Last week’s hearing looked rehearsed. Quoting sources, SAF ex-Gen. Napeñas said the Army officers spent two weeks with Malacañang propagandists preparing their statements. The aim was not just to muffle Minority Leader Enrile’s reported bombshell, but more to overshadow the first inquiry’s conclusion that P-Noy ultimately was responsible for the massacre of the SAF-44. This time, Napeñas alone would be blamed. Even the alleged usurper of authority Purisima would be portrayed as Napeñas’ victim of inaccurate reporting.

And so it was made to look normal for the highest ranking DND-AFP officials, and their DILG counterpart Roxas, to not react to certain regular updates on the Mamasapano battles. Separate clashes began before daybreak after terrorist Marwan was taken down. Only 12 hours later, at 5:30 p.m., did it occur to them to tell P-Noy to, hey, let’s hold a command conference. It was snack time, so more like “kumain conference.”

Retired and active-duty generals keep whispering to media friends, however: “I’m ashamed of my Army.” They know that 6th Infantry Division Gen. Pangilinan and 1st Mechanized Brigade Col. del Rosario shouldn’t have wasted any minute to help the beleaguered police commandos. Fine, that upstart Napeñas had not coordinated with them, till “time-on-target.” But that was of no import then, when lives of brothers-in-arms were at stake. As then-PNP O-I-C Espina begged, and to which his PMA “mistah” (classmate) West-Min-Com Gen. Guerrero readily agreed, “Let’s find fault later, but for now please help my boys.” Guerrero is a Marine: “walang iwanan.”

As it happened, Pangilinan had to power-trip about “being the boss around here,” while del Rosario quibbled over “doctrine” of when and why to use white phosphorus first before live cannon fire. That, as 36 men of the 55th SAC were being mowed down, and 28 of the 84th Seaborne repeatedly were being ambushed by “cease-fired” Moro separatists. They even “noticed” that Napeñas and his deputy Taliño were “only in T-shirts, meaning unready to take command.” Of course they were in civvies, for operational security, knowing that the MILF monitors the entry to all PNP and AFP camps in Maguindanao.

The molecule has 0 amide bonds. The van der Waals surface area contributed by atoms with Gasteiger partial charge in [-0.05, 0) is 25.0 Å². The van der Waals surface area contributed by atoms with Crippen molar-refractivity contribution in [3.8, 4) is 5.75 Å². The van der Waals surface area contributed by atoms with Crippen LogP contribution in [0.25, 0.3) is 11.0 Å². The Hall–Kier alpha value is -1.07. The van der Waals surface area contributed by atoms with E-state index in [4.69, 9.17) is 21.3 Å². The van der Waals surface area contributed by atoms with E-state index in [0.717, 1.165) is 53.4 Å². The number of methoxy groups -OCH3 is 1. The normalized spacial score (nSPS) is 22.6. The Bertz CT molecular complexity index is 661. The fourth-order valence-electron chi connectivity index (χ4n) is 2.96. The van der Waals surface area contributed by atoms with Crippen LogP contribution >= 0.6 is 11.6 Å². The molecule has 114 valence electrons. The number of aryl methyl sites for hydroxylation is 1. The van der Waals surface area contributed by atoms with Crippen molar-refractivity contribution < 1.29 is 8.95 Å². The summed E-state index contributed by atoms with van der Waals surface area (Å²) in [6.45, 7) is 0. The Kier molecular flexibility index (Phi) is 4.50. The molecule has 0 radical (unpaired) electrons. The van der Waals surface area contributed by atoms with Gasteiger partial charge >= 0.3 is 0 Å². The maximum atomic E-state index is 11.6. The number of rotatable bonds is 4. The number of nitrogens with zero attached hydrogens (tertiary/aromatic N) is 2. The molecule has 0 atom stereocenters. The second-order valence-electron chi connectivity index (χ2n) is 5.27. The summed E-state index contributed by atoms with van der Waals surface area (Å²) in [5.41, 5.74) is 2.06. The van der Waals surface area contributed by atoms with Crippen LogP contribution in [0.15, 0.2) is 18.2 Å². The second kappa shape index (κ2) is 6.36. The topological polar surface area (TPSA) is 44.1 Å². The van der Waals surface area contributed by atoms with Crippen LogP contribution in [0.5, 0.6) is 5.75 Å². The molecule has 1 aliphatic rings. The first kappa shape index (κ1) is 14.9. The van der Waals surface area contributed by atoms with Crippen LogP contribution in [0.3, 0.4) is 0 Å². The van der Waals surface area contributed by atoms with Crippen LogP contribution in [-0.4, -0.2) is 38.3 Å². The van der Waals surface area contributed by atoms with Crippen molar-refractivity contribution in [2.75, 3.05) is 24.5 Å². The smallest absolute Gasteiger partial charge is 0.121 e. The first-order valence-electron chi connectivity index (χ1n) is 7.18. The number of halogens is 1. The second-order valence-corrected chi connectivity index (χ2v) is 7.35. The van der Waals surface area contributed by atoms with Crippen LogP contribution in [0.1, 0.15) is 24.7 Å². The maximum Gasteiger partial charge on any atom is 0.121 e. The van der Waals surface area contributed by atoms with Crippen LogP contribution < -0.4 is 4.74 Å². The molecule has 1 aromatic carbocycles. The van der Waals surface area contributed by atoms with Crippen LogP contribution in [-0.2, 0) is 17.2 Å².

They also claimed that 392 backup SAFs were just lying by the side of the highway when the Army tanks arrived. They were ducking for cover, because also being fired at. The tanks were of no use in the marshland the commandos wanted to enter to help extract their comrades. They just needed artillery cover, which never came till dusk.

Will the PNP still trust the AFP, and vice versa, after Mamasapano? Malacañang, and the sycophant DND-AFP-DILG protectors of P-Noy don’t care. But there’s a long history and deep philosophy behind the merging of the PC and the INP, their placement under the AFP, and consequent separation yet still entwined with the PNP. The police and military complement each other in national security.

Sen. Greg Honasan, as an ex-Army colonel, spoke before the hearing about the importance of the chain of command – in the AFP and PNP, even in the MILF or a crime syndicate, or a family. There is a parallel but informal chain, the PMA “mistah” ties. But the AFP and PNP will soon drift part, as the former’s officers continue to graduate from the PMA, while those of the latter from the PNP Academy. They will long remember the lesson of Mamasapano to not rely on each other anymore.

When that day comes, it will also be the death of the Republic.

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Catch Sapol radio show, Saturdays, 8-10 a.m., DWIZ, (882-AM).

Gotcha archives on Facebook: https://www.facebook.com/pages/Jarius-Bondoc/1376602159218459, or The STAR website http://www.philstar.com/author/Jarius%20Bondoc/GOTCHA